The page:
- Lukwago L, Nanyunja M, Ndayimirije N, et al. The implementation of Integrated Disease Surveillance and Response in Uganda: a review of progress and challenges between 2001 and 2007. Health Policy Plan 2013;28:30-40. [Crossref] [PubMed]
- Somda ZC, Perry HN, Messonnier NR, et al. Modeling the cost-effectiveness of the integrated disease surveillance and response (IDSR) system: meningitis in Burkina Faso. PloS One 2010;5:e13044. [Crossref] [PubMed]
- Vicente P, Reis E, Santos M. Using Mobile Phones for Survey Research: A Comparison with Fixed Phones. International Journal of Market Research 2009;51:1-16. [Crossref]
- Ali J, Labrique AB, Gionfriddo K, et al. Ethics Considerations in Global Mobile Phone-Based Surveys of Noncommunicable Diseases: A Conceptual Exploration. J Med Internet Res 2017;19:e110. [Crossref] [PubMed]
- Wolf SM, Clayton EW, Lawrenz F. The Past, Present, and Future of Informed Consent in Research and Translational Medicine. Los Angeles, CA: SAGE Publications Sage CA, 2018.
- Simon CM, Schartz HA, Rosenthal GE, et al. Perspectives on Electronic Informed Consent From Patients Underrepresented in Research in the United States: A Focus Group Study. J Empir Res Hum Res Ethics 2018;13:338-48. [Crossref] [PubMed]
- Grady C, Cummings SR, Rowbotham MC, et al. Informed Consent. N Engl J Med 2017;376:856-67. [Crossref] [PubMed]
- Furberg RD, Ortiz AM, Moultrie RR, et al. A Digital Decision Support Tool to Enhance Decisional Capacity for Clinical Trial Consent: Design and Development. JMIR Res Protoc 2018;7:e10525. [Crossref] [PubMed]
- Data for Health. Available online: https://http://www.bloomberg.org/program/public-health/data-health/
- Ellis JA. Leveraging Mobile Phones for Monitoring Risks for Noncommunicable Diseases in the Future. J Med Internet Res 2017;19:e137. [Crossref] [PubMed]
- Gibson DG, Pariyo GW, Wosu AC, et al. Evaluation of Mechanisms to Improve Performance of Mobile Phone Surveys in Low- and Middle-Income Countries: Research Protocol. JMIR Res Protoc 2017;6:e81. [Crossref] [PubMed]
- Braun V, Clarke V. Using thematic analysis in psychology. Qual Res Psychol 2006;3:77-101. [Crossref]
- World Medical Association. World Medical Association Declaration of Helsinki: ethical principles for medical research involving human subjects. JAMA 2013;310:2191-4. [Crossref] [PubMed]
- Parker M. Ethical considerations related to mobile technology use in medical research. J Mob Technol Med 2012;1:50-2. [Crossref]
- UNCST. Uganda National Council for Science and Technology: National Guidelines for Research Involving Humans as Research Participants. Kampala, Uganda, 2014.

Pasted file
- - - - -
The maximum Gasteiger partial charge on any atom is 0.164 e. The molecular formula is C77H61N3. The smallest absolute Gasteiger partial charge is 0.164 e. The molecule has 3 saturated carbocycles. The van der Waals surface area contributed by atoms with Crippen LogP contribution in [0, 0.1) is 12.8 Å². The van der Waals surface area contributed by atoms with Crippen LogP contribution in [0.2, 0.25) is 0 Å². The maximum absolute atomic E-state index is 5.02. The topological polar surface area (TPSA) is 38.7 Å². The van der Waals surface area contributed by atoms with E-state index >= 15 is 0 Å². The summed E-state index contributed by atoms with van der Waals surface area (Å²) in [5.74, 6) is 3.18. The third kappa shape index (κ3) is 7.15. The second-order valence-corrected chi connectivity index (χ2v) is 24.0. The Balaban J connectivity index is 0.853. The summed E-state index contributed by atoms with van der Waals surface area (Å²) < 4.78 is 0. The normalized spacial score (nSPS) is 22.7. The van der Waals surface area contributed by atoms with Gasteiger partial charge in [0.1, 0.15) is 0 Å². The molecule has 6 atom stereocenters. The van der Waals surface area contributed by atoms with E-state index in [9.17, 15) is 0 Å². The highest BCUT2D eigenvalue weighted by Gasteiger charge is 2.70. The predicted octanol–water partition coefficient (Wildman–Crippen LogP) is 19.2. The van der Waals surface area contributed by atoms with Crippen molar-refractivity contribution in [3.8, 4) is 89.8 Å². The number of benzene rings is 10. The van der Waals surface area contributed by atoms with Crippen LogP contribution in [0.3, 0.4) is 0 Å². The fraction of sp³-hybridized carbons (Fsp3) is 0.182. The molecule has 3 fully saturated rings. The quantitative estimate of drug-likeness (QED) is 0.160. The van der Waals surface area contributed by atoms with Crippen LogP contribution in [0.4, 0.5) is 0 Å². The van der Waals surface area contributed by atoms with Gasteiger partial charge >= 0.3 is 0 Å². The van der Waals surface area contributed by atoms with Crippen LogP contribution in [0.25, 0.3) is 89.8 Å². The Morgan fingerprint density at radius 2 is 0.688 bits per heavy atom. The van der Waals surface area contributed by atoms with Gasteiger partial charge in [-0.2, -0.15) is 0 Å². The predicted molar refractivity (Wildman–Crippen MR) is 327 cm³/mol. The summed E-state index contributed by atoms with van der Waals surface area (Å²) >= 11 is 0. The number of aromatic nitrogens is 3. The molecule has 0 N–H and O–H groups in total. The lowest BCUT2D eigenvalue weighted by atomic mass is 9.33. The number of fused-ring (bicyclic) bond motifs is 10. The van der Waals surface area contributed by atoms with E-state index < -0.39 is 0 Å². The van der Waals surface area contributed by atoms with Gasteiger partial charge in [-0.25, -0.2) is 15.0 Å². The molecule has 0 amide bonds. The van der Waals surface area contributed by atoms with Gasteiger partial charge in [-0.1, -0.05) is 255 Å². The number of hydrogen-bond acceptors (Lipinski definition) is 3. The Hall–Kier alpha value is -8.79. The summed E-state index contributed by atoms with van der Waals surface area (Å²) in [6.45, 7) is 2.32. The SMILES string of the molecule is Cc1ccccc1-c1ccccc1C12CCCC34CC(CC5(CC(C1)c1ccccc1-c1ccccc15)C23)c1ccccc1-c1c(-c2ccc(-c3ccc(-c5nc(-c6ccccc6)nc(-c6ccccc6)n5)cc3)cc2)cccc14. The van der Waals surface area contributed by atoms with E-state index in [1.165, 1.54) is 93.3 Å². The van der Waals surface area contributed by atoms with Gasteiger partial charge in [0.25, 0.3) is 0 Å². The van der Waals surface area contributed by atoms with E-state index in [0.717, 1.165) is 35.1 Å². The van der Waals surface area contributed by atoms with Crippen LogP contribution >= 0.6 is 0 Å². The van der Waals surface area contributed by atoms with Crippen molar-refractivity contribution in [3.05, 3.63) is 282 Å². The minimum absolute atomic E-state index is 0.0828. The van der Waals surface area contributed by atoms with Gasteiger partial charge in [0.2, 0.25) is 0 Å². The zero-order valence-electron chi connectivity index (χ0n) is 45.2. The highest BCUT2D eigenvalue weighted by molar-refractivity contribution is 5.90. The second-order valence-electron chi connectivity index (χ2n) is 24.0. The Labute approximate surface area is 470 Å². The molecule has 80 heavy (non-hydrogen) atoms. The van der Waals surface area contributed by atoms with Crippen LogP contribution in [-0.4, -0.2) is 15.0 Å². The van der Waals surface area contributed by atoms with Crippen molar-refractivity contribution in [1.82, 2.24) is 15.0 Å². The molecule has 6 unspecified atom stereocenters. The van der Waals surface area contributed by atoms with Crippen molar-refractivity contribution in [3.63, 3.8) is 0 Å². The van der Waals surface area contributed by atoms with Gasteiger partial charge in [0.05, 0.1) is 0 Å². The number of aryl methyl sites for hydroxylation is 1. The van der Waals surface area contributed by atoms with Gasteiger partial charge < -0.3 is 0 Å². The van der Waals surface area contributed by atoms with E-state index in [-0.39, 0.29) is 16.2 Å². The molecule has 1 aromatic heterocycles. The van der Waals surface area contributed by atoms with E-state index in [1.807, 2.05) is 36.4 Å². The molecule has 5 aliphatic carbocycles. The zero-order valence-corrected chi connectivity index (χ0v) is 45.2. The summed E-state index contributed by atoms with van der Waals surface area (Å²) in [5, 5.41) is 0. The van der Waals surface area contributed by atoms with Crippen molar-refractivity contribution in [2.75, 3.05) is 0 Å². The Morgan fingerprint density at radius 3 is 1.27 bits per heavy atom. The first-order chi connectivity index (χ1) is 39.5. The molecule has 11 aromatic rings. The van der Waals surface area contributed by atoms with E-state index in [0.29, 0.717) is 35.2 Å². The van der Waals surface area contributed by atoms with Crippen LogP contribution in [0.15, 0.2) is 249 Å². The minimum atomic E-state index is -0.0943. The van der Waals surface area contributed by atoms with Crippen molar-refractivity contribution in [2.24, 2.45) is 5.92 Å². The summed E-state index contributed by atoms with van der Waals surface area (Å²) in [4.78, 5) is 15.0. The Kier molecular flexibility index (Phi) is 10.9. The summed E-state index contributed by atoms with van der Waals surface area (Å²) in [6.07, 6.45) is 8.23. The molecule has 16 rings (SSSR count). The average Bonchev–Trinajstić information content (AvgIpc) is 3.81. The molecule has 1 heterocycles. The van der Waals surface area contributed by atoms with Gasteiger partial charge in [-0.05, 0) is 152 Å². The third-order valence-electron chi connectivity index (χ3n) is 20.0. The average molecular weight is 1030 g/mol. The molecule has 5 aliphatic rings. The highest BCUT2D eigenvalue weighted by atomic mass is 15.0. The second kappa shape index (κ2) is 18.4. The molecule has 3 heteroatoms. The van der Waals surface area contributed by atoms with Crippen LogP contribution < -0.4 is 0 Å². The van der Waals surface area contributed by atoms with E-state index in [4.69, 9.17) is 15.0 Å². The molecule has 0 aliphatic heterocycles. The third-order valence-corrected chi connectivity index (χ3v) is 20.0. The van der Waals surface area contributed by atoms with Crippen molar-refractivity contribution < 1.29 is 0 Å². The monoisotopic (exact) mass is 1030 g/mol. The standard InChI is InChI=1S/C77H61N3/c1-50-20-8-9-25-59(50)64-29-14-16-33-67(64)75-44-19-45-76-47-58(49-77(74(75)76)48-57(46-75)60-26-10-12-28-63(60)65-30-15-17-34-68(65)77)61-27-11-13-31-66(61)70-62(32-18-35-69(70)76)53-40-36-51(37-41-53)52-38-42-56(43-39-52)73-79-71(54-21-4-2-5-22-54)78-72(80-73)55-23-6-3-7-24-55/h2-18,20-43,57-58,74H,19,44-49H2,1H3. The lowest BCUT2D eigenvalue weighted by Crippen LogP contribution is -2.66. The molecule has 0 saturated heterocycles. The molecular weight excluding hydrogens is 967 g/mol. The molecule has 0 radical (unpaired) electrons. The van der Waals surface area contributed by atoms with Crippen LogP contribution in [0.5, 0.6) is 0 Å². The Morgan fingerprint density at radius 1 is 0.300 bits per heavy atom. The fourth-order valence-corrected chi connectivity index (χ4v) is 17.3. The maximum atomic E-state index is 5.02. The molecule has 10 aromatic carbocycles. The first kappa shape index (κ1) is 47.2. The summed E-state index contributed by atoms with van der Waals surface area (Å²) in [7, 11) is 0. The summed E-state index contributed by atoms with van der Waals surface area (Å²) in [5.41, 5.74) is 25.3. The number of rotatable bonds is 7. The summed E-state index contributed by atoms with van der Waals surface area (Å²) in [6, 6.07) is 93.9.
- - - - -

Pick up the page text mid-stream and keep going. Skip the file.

- Ramsay M, de Vries J, Soodyall H, et al. Ethical issues in genomic research on the African continent: experiences and challenges to ethics review committees. Hum Genomics 2014;8:15. [Crossref] [PubMed]
- Beauchamp TL, Childress J. Principles of Biomedical Ethics. 7th edition. New York: Oxford University Press, 2013.
- Petrini C. Ethics of clinical science in a public health emergency: reflections on the role of research ethics boards. Am J Bioeth 2013;13:27-9. [Crossref] [PubMed]
- WHO. WHO guidelines on ethical issues in public health surveillance. 2017.
- Ali J, DiStefano MJ, Coates McCall I, et al. Ethics of mobile phone surveys to monitor non-communicable disease risk factors in low- and middle-income countries: A global stakeholder survey. Glob Public Health 2019;14:1167-81. [Crossref] [PubMed]
- Filkins BL, Kim JY, Roberts B, et al. Privacy and security in the era of digital health: what should translational researchers know and do about it? Am J Transl Res 2016;8:1560-80. [PubMed]
- Arora S, Yttri J, Nilse W. Privacy and Security in Mobile Health (mHealth) Research. Alcohol Res 2014;36:143-51. [PubMed]
- Latif S, Rana R, Qadir J, et al. Mobile health in the developing world: Review of literature and lessons from a case study. IEEE Access 2017;5:11540-56.
- National Information and Communications Technology Policy for Uganda (2014) [23/02/2019]. Available online: https://ict.go.ug/wp-content/uploads/2018/11/ICT_Policy_2014.pdf
- Labrique AB, Kirk GD, Westergaard RP, et al. Ethical issues in mHealth research involving persons living with HIV/AIDS and substance abuse. AIDS Res Treat 2013;2013:189645. [Crossref] [PubMed]
Cite this article as: Mwaka E, Nakigudde J, Ali J, Ochieng J, Hallez K, Tweheyo R, Labrique A, Gibson DG, Rutebemberwa E, Pariyo G. Consent for mobile phone surveys of non-communicable disease risk factors in low-resource settings: an exploratory qualitative study in Uganda. mHealth 2019;5:26.